Authors: Dharish David, SIM Global Education and B Rajeshwari, Niiti Consulting

The Indian government’s Personal Data Protection Bill of 2019 (PDP Bill) was withdrawn in August 2022 after criticism from the opposition, tech giants and civil society. The government admitted the Bill could not address digital privacy in a country poised to become a US$1 trillion digital economy by 2026.

A view of the Indian Supreme Court building is seen in New Delhi, India, 7 December 2010 (Photo: Reuters/B Mathur).

A view of the Indian Supreme Court building is seen in New Delhi, India, 7 December 2010 (Photo: Reuters/B Mathur).

After the Supreme Court of India declared privacy a fundamental right in 2017, the country saw two drafts of the PDP Bill — the first in 2018 and another in 2019. The draft 2018 Bill authorised 10 national agencies to intercept, monitor, or decrypt any digital information. The PDP draft Bill in 2019 granted central government agencies the same powers over personal and non-personal data.

The 2019 draft Bill stoked criticism for the excessive powers granted to central government agencies to access personal data without consent. Former justice of the Supreme Court of India, Bellur Narayanaswamy Srikrishna, who headed the committee that drafted the Personal Data Protection Bill, warned in late 2019 that the legislation could lead to personal data being misused by the government.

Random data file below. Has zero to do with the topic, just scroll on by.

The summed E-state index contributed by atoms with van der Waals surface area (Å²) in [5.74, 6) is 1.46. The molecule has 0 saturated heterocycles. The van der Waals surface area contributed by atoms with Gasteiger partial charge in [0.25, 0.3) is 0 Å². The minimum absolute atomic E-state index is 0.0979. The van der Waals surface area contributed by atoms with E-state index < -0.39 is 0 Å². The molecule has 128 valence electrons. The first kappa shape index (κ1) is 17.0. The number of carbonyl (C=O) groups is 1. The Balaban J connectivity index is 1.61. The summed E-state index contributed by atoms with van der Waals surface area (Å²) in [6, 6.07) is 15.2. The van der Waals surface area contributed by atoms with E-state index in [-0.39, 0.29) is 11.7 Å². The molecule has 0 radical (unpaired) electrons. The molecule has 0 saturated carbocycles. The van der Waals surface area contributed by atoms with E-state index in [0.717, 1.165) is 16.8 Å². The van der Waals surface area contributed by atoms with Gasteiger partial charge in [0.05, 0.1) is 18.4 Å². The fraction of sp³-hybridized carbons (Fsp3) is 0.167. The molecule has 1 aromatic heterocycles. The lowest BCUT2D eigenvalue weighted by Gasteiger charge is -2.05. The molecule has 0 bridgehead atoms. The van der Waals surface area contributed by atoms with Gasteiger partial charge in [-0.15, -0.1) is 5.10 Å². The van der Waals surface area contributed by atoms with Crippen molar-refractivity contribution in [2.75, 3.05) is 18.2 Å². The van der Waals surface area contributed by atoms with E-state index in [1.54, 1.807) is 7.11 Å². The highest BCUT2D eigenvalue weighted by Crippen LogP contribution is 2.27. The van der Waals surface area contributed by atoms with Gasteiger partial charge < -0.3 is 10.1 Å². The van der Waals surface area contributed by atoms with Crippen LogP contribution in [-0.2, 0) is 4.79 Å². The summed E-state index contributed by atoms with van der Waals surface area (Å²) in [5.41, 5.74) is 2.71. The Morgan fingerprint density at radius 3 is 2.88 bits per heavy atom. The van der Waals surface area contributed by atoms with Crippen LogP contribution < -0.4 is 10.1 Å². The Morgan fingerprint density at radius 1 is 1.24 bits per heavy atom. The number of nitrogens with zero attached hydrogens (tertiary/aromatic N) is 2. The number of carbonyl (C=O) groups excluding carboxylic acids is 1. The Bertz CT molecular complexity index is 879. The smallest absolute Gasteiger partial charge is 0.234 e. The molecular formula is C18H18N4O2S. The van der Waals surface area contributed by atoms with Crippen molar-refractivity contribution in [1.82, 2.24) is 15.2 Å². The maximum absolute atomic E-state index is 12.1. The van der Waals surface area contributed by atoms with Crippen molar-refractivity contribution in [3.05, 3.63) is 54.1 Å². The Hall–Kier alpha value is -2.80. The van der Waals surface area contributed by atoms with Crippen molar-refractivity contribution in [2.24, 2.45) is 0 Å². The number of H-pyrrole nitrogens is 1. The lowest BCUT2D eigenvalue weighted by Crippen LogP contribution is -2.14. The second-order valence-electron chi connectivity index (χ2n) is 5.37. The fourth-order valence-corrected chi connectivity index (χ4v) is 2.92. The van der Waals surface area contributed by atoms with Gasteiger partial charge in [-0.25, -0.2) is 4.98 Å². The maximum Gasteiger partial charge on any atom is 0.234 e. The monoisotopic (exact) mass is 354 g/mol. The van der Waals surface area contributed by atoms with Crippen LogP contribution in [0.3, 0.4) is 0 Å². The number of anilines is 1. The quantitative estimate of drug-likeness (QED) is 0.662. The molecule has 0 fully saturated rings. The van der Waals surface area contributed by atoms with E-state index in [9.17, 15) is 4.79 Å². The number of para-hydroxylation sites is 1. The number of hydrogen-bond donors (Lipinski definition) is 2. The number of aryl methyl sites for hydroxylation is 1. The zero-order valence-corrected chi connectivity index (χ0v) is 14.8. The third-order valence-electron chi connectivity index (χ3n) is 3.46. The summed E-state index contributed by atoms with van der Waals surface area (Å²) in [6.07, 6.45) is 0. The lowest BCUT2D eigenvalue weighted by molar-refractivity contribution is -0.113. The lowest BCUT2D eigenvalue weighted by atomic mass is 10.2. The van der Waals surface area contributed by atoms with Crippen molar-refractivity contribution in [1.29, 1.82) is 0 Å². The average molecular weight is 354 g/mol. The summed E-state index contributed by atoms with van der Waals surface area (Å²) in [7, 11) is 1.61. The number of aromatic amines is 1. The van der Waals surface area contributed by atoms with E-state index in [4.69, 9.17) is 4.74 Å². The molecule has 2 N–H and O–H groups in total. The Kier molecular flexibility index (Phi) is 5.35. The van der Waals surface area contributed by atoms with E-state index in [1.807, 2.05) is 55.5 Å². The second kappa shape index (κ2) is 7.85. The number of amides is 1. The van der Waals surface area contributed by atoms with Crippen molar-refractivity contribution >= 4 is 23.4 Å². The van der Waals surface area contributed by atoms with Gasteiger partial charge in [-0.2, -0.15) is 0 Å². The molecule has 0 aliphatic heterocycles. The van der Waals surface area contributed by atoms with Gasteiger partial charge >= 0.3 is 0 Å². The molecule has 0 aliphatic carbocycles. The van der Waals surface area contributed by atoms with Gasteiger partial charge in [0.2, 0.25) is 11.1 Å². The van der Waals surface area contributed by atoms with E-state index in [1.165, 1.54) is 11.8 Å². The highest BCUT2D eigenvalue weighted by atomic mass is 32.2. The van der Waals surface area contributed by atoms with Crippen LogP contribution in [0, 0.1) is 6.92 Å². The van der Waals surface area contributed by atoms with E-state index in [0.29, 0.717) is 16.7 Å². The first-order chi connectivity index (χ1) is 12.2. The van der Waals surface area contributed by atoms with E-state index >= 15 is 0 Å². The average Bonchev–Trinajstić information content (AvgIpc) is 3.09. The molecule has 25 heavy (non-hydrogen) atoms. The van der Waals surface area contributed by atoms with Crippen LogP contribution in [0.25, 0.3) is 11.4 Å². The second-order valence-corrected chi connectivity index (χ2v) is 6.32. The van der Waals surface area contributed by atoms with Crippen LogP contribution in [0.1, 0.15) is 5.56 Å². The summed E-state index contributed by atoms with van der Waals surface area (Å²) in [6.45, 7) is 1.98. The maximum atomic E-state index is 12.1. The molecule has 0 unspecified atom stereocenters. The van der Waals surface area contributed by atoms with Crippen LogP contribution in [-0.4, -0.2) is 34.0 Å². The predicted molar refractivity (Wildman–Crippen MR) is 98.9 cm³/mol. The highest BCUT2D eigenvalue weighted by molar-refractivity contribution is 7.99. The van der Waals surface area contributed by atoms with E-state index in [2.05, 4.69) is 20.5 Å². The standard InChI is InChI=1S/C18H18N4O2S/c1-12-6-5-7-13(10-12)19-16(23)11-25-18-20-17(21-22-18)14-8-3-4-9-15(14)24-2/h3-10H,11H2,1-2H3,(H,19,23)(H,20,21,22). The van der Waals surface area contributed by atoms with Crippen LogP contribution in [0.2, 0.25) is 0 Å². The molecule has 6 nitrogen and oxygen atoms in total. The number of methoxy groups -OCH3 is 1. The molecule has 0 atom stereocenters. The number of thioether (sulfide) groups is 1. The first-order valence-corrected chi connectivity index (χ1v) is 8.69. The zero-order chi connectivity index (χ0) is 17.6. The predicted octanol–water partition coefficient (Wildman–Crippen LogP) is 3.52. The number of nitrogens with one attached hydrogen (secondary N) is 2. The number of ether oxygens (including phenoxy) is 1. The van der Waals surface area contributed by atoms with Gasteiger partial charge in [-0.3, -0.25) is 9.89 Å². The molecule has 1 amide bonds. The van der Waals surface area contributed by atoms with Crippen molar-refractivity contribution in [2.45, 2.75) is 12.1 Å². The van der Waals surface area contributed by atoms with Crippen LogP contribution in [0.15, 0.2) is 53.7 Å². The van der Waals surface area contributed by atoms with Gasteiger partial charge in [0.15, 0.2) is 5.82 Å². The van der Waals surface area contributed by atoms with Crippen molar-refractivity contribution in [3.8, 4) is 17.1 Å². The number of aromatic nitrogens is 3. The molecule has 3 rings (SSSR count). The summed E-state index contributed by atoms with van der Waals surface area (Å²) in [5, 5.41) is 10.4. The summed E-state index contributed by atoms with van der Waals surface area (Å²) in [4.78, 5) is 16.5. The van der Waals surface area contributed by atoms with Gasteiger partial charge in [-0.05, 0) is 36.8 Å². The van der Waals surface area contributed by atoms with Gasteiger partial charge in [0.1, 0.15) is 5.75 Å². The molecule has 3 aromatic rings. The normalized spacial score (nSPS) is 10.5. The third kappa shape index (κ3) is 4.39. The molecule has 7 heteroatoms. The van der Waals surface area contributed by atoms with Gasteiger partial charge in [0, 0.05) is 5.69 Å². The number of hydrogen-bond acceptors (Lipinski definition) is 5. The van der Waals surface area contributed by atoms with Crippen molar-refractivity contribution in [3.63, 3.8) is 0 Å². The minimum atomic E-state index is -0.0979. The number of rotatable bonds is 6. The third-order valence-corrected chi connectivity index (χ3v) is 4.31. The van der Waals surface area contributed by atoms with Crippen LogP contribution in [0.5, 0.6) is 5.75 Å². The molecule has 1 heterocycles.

India’s data and internet economy started flourishing in the late 2000s. Data protection was then based on the Information Technology (IT) Act of 2000, which only had provisions for the punishment of negligent data handling. In the years since, regulations pertaining to data privacy in India have largely been sectoral, leading to disparate ways of interpreting privacy and data protection.

India’s National Unique Digital Identity system, Aadhaar, based on voluntarily registered biometric data (fingerprint and iris scans), now includes over 1 billion people, making it indispensable to aggregating and delivering government services. When mobile internet users reached close to 500 million in 2018, the increased use and storage of personal data by the government, tech and telecom giants exposed the inadequacy of the existing laws in preventing data vulnerability and privacy breaches.